Entering Las Vegas

Shamans and monks have long utilized extreme conditions to transcend the material world and enter the spiritual.  Ingestion of powerful intoxicants, exposure to extreme weather, deprivation, pain are encountered to scour the body, realign perception toward the spiritual realm, and act as offering, passing it all over to something greater for the good of the self and the tribe.

In the Native American Sundance, participants dance for 4 days with no food or water, through the heat of day and the freeze of night, piercing their chests and/or backs with hooks that must be torn free.  Early Christian mystics would wall themselves up in tiny cells for years, be buried in the desert sands, stand on platforms 40 feet up excoriating themselves.  Buddhist monks place a hand in a bowl of sand, except for one finger left protruding that’s burned off as an offering to Buddha.

We went to Las Vegas.

We started with the ingestion of intoxicants in the form of free cocktails, followed by severing our connection to anything resembling the natural world and entering the pyramid.  Wandering through row after row of flashing lights and ringing bells, with no idea how to find the way out, nowhere to sit that didn’t require handing over money, we slowly forgot what, if anything, lay beyond the casino doors.

We deprived ourselves of sleep and greeted the sun every morning.  We danced on tables, we made offerings of money to machine and table, we ate until painfully full at ginormous buffet.  None of us were strong enough to endure going to a Carrot Top show, but we did have to look at his image constantly.

It’s a place so antithetical to spirituality, it becomes spiritual.

Where others come purely for self-indulgence, to lay out at the pool showing off their plastique, striving to pile money on top of their precious money, we actually came for ritual.  A dear friend with a broken heart decided to gather us all and head to this desert to say fuckit, let’s celebrate anyway.  And we did, and we poured our money into buying each other food and drink and roller coaster rides.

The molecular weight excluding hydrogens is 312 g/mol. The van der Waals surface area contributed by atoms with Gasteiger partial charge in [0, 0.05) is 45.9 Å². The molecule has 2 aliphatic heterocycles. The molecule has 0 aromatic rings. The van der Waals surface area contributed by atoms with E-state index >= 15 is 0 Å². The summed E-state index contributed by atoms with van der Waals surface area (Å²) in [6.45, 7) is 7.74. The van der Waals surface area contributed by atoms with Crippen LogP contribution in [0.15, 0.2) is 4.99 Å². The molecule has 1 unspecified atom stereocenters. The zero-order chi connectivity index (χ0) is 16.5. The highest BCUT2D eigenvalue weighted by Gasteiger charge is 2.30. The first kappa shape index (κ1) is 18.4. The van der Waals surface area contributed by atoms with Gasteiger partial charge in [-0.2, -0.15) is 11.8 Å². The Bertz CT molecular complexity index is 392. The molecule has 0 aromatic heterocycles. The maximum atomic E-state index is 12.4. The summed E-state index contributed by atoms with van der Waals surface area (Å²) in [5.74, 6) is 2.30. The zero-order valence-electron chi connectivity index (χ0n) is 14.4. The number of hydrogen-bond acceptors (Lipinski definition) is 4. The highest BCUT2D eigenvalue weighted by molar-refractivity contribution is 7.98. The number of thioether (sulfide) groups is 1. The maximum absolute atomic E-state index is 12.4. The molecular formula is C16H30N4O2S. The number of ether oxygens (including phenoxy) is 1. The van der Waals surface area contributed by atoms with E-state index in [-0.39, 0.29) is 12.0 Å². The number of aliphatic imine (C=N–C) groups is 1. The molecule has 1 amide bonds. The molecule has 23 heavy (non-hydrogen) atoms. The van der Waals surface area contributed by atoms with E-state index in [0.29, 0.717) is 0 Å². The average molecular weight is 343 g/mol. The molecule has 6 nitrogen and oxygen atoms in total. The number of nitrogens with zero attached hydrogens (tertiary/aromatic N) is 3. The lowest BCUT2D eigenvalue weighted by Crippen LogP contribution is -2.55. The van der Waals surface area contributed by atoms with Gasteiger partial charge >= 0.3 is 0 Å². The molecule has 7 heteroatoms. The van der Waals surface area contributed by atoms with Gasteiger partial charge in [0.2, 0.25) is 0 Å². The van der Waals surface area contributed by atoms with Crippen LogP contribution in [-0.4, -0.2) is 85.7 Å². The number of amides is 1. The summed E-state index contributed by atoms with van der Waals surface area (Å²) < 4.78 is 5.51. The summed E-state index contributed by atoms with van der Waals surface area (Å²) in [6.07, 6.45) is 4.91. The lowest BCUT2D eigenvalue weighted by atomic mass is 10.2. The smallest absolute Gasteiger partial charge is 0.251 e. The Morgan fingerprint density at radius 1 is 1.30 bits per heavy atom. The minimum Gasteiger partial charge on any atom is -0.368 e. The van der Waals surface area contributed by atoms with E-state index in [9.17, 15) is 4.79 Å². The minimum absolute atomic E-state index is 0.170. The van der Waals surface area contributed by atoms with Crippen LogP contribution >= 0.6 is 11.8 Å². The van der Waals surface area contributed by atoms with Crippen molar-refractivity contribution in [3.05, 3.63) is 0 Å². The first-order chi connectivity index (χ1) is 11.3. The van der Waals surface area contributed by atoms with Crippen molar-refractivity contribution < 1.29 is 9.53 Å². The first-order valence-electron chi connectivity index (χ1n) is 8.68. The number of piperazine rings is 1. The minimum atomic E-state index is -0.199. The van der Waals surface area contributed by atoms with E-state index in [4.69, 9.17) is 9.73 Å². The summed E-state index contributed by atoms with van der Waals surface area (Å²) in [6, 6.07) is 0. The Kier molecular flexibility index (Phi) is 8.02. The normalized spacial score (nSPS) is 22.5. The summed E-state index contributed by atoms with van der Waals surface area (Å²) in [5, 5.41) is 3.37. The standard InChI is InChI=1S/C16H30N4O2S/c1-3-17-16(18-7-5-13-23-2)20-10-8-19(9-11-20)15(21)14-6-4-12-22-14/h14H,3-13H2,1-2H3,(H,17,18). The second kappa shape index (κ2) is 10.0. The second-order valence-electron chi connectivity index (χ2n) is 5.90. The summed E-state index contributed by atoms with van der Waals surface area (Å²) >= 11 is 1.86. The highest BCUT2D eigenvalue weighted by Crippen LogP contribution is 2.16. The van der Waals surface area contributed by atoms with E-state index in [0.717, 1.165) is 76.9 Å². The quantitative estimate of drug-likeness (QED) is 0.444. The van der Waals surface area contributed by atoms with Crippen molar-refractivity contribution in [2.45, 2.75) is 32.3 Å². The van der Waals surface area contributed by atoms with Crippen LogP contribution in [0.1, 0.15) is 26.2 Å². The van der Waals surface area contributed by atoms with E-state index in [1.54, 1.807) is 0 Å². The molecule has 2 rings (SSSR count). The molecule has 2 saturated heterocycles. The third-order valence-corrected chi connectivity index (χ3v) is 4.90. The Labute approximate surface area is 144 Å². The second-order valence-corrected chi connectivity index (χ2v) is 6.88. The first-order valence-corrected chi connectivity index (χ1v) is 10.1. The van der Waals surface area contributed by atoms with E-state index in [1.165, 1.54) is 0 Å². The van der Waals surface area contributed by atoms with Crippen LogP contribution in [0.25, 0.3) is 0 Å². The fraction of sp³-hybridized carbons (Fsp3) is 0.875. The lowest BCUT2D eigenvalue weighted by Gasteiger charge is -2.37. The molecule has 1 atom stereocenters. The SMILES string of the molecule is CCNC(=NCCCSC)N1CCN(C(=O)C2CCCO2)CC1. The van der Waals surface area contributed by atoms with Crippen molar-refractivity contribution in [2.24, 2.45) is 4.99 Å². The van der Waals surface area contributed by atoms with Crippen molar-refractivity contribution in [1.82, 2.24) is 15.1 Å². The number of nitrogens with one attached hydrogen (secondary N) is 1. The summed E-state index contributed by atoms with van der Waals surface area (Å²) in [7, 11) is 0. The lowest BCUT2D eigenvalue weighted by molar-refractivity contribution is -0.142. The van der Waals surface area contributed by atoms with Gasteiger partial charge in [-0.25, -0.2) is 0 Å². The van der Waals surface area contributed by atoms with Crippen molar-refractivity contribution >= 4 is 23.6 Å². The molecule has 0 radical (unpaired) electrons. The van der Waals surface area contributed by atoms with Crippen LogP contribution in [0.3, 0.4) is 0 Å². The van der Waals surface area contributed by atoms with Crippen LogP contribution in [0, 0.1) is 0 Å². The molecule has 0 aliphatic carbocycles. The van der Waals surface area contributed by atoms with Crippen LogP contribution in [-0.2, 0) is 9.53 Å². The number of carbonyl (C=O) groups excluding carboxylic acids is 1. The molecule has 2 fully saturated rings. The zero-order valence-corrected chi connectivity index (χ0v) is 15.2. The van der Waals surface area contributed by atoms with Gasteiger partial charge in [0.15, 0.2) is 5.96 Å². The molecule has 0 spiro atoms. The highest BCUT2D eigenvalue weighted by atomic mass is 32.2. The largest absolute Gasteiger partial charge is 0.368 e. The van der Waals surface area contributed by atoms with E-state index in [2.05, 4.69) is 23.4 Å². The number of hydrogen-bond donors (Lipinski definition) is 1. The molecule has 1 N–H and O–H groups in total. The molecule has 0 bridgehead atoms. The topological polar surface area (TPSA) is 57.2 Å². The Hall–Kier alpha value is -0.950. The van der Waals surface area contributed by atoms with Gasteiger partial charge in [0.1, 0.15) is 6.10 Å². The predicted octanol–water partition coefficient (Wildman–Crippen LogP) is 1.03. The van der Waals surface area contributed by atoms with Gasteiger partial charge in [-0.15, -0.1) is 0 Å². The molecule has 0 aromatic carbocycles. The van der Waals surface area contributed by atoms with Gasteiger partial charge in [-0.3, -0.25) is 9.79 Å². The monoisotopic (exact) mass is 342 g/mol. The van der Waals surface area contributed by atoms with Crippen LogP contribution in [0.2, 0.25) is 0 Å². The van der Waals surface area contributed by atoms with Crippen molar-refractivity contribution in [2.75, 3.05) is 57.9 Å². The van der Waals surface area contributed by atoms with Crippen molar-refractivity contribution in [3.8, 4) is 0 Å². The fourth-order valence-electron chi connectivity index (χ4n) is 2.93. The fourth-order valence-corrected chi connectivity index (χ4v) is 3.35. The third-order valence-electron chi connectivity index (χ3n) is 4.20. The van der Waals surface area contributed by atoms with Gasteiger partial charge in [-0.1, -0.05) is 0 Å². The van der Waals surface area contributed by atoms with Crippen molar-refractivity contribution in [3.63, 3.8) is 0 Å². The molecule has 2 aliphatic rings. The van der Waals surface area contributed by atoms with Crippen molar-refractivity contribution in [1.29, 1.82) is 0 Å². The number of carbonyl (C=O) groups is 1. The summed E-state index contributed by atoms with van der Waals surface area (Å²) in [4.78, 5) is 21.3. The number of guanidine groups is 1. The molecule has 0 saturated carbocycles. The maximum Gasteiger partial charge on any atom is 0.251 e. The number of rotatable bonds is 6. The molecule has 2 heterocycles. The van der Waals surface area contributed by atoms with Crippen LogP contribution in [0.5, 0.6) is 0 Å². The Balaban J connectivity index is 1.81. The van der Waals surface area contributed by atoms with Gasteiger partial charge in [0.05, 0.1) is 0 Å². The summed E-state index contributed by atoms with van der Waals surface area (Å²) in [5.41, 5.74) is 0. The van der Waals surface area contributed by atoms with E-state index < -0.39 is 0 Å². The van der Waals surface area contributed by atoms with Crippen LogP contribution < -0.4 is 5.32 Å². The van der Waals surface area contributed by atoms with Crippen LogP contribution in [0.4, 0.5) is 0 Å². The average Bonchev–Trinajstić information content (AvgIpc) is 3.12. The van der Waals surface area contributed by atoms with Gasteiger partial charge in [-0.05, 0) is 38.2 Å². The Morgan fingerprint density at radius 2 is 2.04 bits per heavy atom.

To an outsider’s eyes, these rituals seem insane: blood and money and suffering poured into the dust for no reason.  But for those involved, they carry value precisely because of what’s lost.  Fingers turn to dust eventually anyway, why not set them on fire now for love of the Buddha.  Money turns to dust eventually anyway, why not set it on fire now for the love your dearest friends.  Your friend loses love and lets his tears fall in front of his friends, and he is held, he feels the love that is there and the potential for new love to come.

Where many leave Las Vegas disheveled, hungover, broke, I would say we left handsomely ruffled, thirsty and tired but clear, and though with lighter wallets perhaps, with lighter and laughing and loving hearts as well.


2 thoughts on “Entering Las Vegas

  1. This would be the perfect moment to quote that line from GD “Scarlet Begonias”… which I won’t – but thanks for the reminder of how important taking a conscious point of view is – how powerful is intention.

    • “Once in a while you get shown the light/in the strangest of places if you look at it right”? ‘Tis all about that look.

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